Is the Great Firewall of China slowly coming down? The government has made a few exceptions to its vigilant censorship of the press and Internet usage in the past few years -- some blocked websites were made available during the 2008 Beijing Olympics. And this week saw another crack in the wall when organizers of the Fortune Global Forum in Chengdu gave attendees access to Facebook and Twitter during the business leadership conference.

China's Vice Premier Zhang Gaoli delivers a speech during the gala dinner for the Fortune Global Forum (FGF) in Chengdu, Sichuan province, June 6, 2013. REUTERS/Jason Lee

The forum organizers created a hashtag for Twitter, allowing users to follow updates, according to Quartz. Splatter China, a youth-oriented communications agency, tweeted excitedly: “Follow #FortuneGlobal for live tweets (!) and updates from the Fortune Global Forum 2013, featuring VPN-less access to Twitter and Facebook,” referring to the virtual private network technology that some determined netizens in China have used to access blocked websites.

Unfortunately for the rest of China’s 560 million Internet users, access to Twitter and Facebook was granted only to the forum’s approved guests at the hotel hosting the event.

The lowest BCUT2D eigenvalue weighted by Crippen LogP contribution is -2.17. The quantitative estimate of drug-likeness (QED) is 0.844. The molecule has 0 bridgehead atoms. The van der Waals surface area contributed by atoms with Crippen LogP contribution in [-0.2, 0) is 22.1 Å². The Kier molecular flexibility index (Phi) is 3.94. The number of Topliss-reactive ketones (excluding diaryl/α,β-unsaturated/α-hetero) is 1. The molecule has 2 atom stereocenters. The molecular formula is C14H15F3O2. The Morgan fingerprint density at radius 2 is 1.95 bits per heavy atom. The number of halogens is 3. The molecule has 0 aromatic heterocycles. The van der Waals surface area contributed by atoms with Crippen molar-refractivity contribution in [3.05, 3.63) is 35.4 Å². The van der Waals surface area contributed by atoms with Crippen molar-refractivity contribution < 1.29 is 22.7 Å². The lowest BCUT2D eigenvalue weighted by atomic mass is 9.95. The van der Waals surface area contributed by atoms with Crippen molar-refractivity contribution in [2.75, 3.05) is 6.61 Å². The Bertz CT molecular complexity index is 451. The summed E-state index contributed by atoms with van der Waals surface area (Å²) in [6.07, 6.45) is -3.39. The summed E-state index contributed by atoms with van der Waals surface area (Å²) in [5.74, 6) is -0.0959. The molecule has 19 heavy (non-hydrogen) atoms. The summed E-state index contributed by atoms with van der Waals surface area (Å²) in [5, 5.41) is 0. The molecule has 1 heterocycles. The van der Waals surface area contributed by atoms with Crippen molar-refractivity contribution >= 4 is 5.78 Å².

It's a smart move as China’s own microblogging site Weibo has a very limited user base outside China, and the city of Chengdu saw the forum as a way to promote its fast-growing economy. Freeing up the Internet temporarily for journalists ensured that the rest of the world would hear about Chengdu and the event.

Previously, Chinese authorities made some websites available, such as the BBC’s Chinese-language website, during the 2008 Beijing Olympics.

The strategy may become more common in the future if authorities come to consider the temporary relaxation beneficial. The city of Nanjing is considering the tactic for the Asian Youth Games it will host this August, Quartz reported.